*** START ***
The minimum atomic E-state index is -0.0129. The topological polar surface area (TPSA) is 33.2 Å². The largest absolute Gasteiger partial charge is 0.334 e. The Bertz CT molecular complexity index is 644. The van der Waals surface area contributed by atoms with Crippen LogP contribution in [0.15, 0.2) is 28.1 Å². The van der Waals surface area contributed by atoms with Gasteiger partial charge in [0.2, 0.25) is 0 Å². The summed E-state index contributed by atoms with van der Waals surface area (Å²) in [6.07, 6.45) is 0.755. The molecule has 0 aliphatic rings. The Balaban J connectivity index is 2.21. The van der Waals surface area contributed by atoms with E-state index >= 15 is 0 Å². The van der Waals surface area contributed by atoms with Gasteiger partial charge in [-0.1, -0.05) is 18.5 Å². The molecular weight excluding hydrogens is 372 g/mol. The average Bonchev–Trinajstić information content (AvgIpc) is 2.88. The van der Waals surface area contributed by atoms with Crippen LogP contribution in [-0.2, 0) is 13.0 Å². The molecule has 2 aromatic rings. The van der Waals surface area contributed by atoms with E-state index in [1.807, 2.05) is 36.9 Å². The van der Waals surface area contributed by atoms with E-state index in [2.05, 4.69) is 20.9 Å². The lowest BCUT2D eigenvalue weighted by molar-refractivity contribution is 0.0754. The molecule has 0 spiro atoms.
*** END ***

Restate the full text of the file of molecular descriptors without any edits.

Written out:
The minimum atomic E-state index is -0.0129. The topological polar surface area (TPSA) is 33.2 Å². The largest absolute Gasteiger partial charge is 0.334 e. The Bertz CT molecular complexity index is 644. The van der Waals surface area contributed by atoms with Crippen LogP contribution in [0.15, 0.2) is 28.1 Å². The van der Waals surface area contributed by atoms with Gasteiger partial charge in [0.2, 0.25) is 0 Å². The summed E-state index contributed by atoms with van der Waals surface area (Å²) in [6.07, 6.45) is 0.755. The molecule has 0 aliphatic rings. The Balaban J connectivity index is 2.21. The van der Waals surface area contributed by atoms with E-state index >= 15 is 0 Å². The van der Waals surface area contributed by atoms with Gasteiger partial charge in [-0.1, -0.05) is 18.5 Å². The molecular weight excluding hydrogens is 372 g/mol. The average Bonchev–Trinajstić information content (AvgIpc) is 2.88. The van der Waals surface area contributed by atoms with Crippen LogP contribution in [-0.2, 0) is 13.0 Å². The molecule has 2 aromatic rings. The van der Waals surface area contributed by atoms with E-state index in [1.807, 2.05) is 36.9 Å². The van der Waals surface area contributed by atoms with E-state index in [2.05, 4.69) is 20.9 Å². The lowest BCUT2D eigenvalue weighted by molar-refractivity contribution is 0.0754. The molecule has 0 spiro atoms.